sealed, and sent off, with nothing written on it. The priests, ignorant of the
real circumstances of the correspondence, were fairly amazed at this action.
Trajan, on receiving his answer, was deeply impressed; for he himself had sent
a blank sheet to the god. He then wrote and sealed another letter, in which he
asked whether he would return to Rome when the war was over. The god
thereupon ordered that a centurion's vine-staff, one of the offerings dedicated in
his temple, should be brought, broken into bits, wrapped in a handkerchief, and
taken to him forthwith. The issue of the thing became clear when Trajan died
and his bones were brought back to Rome. For the appearance of his remains
was indicated by the broken pieces, and the time of his approaching death by
the fact that it was a vine1.
' To prevent my argument from ranging through a whole list of divinities,
I will explain what the Assyrians believe concerning the power of the sun.
They have given the name Adad to the god2 whom they venerate as highest
and greatest. The name is interpreted to mean "One One3." Him therefore
they adore as a god mighty above all others. But with him they associate
a goddess called Adargatis4. To these two they ascribe all power over the
universe, understanding them to be the sun and the earth. They do not mark
the subdivision of their power into this, that, and the other sphere by means of
numerous names, but prefer to show forth the manifold glory of the double deity
by the attributes with which they are adorned. These attributes of themselves
proclaim a solar character. The image of Adad is seen conspicuous with rays
slanting downwards, which shows that the force of the sky consists in the
sunbeams sent down to the earth. The image of Adargatis is conspicuous with
rays turned upwards, to show that whatever the earth produces springs from the
force of the beams sent up on high5. Beneath this same image are the forms
of lions, showing that it stands for the earth; just as the Phrygians represent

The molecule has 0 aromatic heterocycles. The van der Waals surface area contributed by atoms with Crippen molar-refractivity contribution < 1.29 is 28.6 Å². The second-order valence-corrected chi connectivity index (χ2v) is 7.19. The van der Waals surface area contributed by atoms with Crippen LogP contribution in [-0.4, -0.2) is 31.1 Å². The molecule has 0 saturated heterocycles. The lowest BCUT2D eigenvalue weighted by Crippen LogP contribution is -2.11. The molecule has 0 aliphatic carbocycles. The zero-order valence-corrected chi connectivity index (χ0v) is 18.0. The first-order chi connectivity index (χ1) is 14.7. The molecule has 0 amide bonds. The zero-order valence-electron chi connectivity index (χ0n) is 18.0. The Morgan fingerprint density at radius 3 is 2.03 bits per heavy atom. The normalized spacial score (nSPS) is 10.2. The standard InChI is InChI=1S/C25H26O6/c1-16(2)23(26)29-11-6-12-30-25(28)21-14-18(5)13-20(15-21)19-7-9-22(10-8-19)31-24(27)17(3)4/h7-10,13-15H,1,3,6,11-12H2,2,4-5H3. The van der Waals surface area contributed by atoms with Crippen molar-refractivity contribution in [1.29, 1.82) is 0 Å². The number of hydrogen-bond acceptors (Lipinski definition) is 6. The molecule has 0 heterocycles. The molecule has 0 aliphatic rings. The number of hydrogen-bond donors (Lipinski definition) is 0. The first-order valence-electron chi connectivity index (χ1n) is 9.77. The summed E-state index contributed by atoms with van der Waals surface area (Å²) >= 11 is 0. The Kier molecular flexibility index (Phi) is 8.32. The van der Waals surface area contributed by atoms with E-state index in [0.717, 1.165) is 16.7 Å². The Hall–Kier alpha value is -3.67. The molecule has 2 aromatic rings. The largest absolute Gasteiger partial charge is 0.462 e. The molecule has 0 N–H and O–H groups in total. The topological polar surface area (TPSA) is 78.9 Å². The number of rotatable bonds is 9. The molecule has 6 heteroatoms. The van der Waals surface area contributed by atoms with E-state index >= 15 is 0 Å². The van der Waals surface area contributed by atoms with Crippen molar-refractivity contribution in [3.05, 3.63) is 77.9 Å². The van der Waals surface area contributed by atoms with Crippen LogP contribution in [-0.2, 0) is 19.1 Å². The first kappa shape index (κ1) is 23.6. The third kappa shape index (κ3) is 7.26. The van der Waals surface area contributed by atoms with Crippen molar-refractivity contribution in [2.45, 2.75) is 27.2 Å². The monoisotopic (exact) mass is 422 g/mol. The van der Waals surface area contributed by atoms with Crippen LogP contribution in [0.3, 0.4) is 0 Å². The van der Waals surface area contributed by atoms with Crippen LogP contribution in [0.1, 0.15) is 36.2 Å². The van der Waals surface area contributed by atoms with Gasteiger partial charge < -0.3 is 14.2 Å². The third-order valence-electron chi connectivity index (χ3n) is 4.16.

the Mother of the gods, that is the earth, carried by lions.'
It might be inferred from Macrobius' account that the deities
worshipped at Ba'albek were Adad and Atargatis. It is, however,
1 That is, the centurion's vine showed that Trajan would die in the course of the
campaign (117 A.D.), it being a mark of military authority.
2 Clearly Zeus Helioupolites is meant: see W. Drexler in Roscher Lex. Myth. i. 1987,
3 Opinions are divided as to the value of this interpretation (W. Drexler ib. i. 1987 f.,
E. Meyer ib. i. 2900 f.). My friend, the Rev. Dr C. H. W. Johns, Master of St Catharine's
College, Cambridge, informs me that Macrobius, who is taking Adad to be a reduplicated
form of edu, the Assyrian, Syriac, and Hebrew word for ' one,' is certainly wrong. The
name must be connected with the verb adada, which had two distinct meanings, viz.
(1) 'to be sharp, keen, pointed,' and (2) 'to love.' If we associate Adad with the first
adadu, the reference may be to his piercing weapon, the thunderbolt ; if with the second
adadu, we may compare the forms addu, daddu, and such names as David and Dido,
which properly denote ' the Beloved One.' R. Dussaud in Pauly—Wissowa Real-Enc. vii.
2157 says: ' Der Charakter des Gottes berechtigt die Annaherung mit dem arabischen
had da, " zerbrechen, krachen."' See further A. Jeremias in Roscher Lex. Myth. iv. 23.
4 On Atargatis see F. Cumont in Pauly—Wissowa Real-Enc ii. 1896, E. Meyer in
Roscher Lex. Myth. i. 650 fif.
5 Bundles of rays resembling wings start from the shoulders of various Assyrian deities,
e.g. Samas the sun-god (Ohnefalsch-Richter Kypros p. 181 f. pi. 84, 3—7, G. Maspero
The Dawn of Civilization^ London 1901 p. 656, M. Jastrow Bildermappe zur Religion
Babyloniens und Assyriens Giessen 1912 p. 100 pi. 48 ff. nos. 170 ff.).